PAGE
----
Host Jekyll on GitHub

I recently moved my technical blog to Jekyll, hosted on GitHub. (That’s this site.) It’s a great way to host a site for FREE, and it’s mostly easy to set up. One of my favorite things about it is that I can write my posts in Markdown, and then push them to GitHub. GitHub takes care of the rest. No database required. No subscription fees. No server to maintain. It’s a great!

Here’s how I did it.

Requirements: A GitHub account

GitHub Pages is included for free on Public repositories. If you want to host a private site, you’ll need a paid account. Since you want your site to be public anyway, a public repo makes perfect sense.

Step 1: Create a new repository

In my case, I’m actually using the one associated with my user account. ( If you’d rather, you can also create a new repository specifically for your site. See GitHub Pages for more information.

Step 2: Copy files from theme’s repo

I looked around at a few themes and found one I liked.

For me, Chirpy was simple and included everything I wanted. I copied the files from the theme’s repo into my new repo. Then I made a few changes to the _config.yml file to customize it for my site.

Step 3: Write a post

I liked the idea of being able to have posts in DRAFT as well as PUBLISHED. I considered just having a drafts git branch, but I came across the Jekyll Compose plugin instead. It’s a great way to manage drafts and posts.

To create my first draft, I ran:

bundle exec jekyll draft "My First Post"

Then I edited the file in the _drafts directory. When I was ready to publish it, I ran:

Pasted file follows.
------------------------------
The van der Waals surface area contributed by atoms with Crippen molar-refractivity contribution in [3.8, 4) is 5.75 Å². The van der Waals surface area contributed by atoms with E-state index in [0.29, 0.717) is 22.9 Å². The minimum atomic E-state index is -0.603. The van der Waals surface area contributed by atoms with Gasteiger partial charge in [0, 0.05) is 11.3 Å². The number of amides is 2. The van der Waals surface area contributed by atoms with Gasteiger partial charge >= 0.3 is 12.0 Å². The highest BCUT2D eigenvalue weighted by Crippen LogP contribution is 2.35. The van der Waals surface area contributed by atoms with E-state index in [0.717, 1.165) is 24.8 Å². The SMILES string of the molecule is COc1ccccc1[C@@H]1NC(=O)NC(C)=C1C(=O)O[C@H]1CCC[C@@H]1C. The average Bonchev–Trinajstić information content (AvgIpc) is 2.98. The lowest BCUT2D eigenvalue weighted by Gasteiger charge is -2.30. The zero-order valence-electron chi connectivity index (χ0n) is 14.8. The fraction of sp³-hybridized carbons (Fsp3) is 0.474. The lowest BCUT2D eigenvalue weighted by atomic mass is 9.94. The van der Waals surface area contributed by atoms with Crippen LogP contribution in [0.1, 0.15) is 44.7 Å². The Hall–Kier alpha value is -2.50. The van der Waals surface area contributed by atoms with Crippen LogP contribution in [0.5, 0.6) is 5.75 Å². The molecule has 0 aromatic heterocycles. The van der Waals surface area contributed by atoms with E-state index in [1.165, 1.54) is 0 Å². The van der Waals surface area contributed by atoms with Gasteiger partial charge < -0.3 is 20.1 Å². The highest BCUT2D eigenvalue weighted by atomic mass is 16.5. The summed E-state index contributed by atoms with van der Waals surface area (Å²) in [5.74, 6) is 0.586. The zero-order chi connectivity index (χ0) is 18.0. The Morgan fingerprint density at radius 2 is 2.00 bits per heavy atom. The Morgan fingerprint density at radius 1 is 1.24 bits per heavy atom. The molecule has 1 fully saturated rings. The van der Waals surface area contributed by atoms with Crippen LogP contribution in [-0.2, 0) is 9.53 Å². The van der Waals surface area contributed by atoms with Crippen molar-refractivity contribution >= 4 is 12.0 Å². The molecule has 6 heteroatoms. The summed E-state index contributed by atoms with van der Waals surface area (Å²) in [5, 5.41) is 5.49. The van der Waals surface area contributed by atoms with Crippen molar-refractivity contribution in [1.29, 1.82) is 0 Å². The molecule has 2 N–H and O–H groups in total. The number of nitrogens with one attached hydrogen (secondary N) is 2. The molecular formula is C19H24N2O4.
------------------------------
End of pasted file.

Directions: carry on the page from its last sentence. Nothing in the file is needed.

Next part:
bundle exec jekyll publish _drafts/

There are also options for backdating the post, or unpublishing it. Check out the Jekyll Compose plugin for more information.

Since the Chirpy theme came with some helpful starter posts, I wanted to keep them around for reference. I moved them to the _drafts directory so they’d still be around but not be published.

While you’re working on your posts, or even tweaking the theme, you can run a local server to see your changes. To see what the public will see just run:

bundle exec jekyll serve

If you want to see drafts as well, run:

bundle exec jekyll serve --drafts

Then visit http://localhost:4000 in your browser.

Step 4: Push to GitHub

The Chirpy theme comes with some great GitHub workflows. I didn’t have a use for most of those though, so I simplified things by removing them and consolidating the parts I wanted in my own workflow I called shipit. Check it out at shipit.yml if that’s helpful to you.

I pushed my changes to GitHub. Then I went to the settings for my repo and scrolled down to the GitHub Pages section. I selected the main branch and the root directory. Then I clicked Save.

Step 5: Wait

It took a few minutes for GitHub to build my site. Once it was done, I was able to visit my site at

For me, I also wanted my site to be available at I used the repo Settings. Clicking on the Pages menu option reveals a field for a Custom Domain. I filled it in, then I went to my domain registrar and added a CNAME record to point to It took a few minutes for the DNS to update, but then I was able to visit my site at

That’s it! I was up and running with a new site in no time. I hope this helps you get started with your own site. If you have any questions, feel free to reach out to me on I’m happy to help.

This post is licensed under CC BY 4.0 by the author.